While communication within New Castle was severely impaired by Hurricane Sandy, town officials are working to make sure that the next disaster is not as problematic.
One example is the CodeRED system, which will deliver robo calls to residents containing emergency information. A test was done on Thursday and it went well, Town Administrator Penny Paderewski said. The town's decision to adopt the use of robo calls came after the Chappaqua school district employed them during Sandy and received acclaim.
CodeRED already has a lengthy list of local numbers. Lyle Anderson, a local volunteer who has helped the town with its communications work, was recorded in a video of Tuesday's town board meeting as saying 1,692 people were signed up as of that morning, with about 8,000 total numbers in the system; many numbers were obtained through database usage, he said.
Anderson was on hand to present the town's latest tool: a map that will show residents problems, such as fires, downed fires and trees, along with resources such as shelter and Internet access.
The mapping program, Anderson explained in the video, allows for 2-way interaction, as people from town hall can update it, or first responders from the field. Pictures of the incidents can even be uploaded to accompany the points noted he explained.
The software will also differentiate between reports that are verified and those that are not, containing a list of uploaded information.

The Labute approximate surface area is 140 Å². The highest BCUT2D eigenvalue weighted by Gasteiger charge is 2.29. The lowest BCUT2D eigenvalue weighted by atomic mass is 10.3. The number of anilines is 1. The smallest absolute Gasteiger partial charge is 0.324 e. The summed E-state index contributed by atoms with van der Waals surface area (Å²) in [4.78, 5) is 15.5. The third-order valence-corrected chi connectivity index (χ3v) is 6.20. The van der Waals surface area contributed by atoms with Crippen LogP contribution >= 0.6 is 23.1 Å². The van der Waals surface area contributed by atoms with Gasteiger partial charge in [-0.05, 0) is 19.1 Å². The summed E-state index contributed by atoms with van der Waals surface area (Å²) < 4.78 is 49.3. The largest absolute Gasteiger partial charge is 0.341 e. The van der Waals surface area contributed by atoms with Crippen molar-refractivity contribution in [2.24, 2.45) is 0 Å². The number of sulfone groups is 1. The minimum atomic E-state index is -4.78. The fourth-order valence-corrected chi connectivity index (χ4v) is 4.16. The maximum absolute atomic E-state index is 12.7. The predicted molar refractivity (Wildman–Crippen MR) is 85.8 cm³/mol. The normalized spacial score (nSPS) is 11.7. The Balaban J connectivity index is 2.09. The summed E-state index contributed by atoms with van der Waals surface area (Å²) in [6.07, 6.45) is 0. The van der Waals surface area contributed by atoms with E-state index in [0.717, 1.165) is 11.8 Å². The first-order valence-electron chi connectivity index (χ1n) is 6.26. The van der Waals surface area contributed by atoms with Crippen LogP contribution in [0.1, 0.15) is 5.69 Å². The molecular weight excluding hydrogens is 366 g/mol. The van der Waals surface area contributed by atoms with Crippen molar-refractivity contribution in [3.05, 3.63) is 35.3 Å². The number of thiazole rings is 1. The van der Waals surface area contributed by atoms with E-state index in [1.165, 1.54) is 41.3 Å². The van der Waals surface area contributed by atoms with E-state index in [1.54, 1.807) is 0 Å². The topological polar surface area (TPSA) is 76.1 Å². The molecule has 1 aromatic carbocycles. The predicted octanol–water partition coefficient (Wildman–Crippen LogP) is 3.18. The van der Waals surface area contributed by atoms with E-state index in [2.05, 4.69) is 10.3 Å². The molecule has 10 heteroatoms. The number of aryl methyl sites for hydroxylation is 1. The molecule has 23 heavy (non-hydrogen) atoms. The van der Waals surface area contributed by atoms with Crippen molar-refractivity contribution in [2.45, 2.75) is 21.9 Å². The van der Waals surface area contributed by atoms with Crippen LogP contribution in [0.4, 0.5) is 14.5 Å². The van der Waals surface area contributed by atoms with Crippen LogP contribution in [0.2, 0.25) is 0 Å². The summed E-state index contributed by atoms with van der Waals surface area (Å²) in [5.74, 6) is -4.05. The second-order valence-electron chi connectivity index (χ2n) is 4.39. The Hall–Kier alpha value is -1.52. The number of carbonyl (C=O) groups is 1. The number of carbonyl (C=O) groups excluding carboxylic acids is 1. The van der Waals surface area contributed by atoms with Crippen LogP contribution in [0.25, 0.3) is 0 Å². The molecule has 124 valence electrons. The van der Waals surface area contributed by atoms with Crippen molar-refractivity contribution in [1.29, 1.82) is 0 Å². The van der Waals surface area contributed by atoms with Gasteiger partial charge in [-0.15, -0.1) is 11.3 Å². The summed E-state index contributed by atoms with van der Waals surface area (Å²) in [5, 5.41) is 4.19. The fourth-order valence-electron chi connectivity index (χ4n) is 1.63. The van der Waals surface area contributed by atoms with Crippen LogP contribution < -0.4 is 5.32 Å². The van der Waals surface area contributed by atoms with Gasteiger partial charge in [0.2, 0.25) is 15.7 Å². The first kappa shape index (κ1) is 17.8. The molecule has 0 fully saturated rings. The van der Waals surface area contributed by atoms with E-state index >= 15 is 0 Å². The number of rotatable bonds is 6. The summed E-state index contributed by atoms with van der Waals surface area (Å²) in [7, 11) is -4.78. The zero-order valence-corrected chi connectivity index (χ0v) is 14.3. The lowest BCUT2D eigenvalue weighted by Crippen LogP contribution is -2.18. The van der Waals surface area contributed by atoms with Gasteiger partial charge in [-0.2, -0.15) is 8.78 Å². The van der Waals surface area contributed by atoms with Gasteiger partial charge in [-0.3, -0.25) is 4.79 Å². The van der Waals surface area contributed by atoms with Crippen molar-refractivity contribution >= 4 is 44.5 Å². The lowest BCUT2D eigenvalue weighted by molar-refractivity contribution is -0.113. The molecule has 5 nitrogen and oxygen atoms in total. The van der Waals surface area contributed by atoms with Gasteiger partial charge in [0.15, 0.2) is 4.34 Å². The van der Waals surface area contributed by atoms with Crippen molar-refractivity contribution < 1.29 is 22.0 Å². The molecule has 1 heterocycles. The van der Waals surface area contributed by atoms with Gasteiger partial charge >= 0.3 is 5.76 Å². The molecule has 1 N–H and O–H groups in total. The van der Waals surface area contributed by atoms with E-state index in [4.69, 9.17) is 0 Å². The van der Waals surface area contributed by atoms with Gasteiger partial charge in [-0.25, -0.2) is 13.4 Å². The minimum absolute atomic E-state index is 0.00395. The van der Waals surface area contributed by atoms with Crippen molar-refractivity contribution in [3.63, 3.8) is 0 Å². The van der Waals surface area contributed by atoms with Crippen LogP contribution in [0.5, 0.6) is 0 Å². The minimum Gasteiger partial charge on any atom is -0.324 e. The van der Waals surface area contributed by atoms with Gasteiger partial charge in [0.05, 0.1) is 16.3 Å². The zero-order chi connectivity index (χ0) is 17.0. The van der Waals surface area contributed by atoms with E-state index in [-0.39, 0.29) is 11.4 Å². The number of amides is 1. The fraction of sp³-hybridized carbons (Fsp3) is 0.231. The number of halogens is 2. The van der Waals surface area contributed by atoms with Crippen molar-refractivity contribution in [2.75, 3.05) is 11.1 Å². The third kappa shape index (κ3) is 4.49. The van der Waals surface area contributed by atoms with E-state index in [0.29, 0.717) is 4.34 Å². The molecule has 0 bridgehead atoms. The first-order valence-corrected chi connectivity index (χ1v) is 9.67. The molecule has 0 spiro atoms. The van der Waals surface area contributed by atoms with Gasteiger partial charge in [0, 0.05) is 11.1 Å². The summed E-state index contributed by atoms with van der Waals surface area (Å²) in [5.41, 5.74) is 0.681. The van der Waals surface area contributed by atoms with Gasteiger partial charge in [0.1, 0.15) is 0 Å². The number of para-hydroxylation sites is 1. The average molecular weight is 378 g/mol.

“It's a very simple system," Anderson said in the video.
Anderson, in his recorded presentation, noted the efforts made on the communications front, which were done in a time period of roughly six weeks.
The town board's meeting, according to the video, included several other emergency and response items, such as beginning the process to get FEMA reimbursement for Sandy, receiving 50 shelter preparation kits from the American Red Cross and board approval of an emergency operations and communications plan that will be sent to Westchester County. Prior to the meeting itself, the board held a work session that included a meeting with first responders, including police and firefighters. Paderewski told Patch that it involved thanking them for their work and hearing about what they have to say.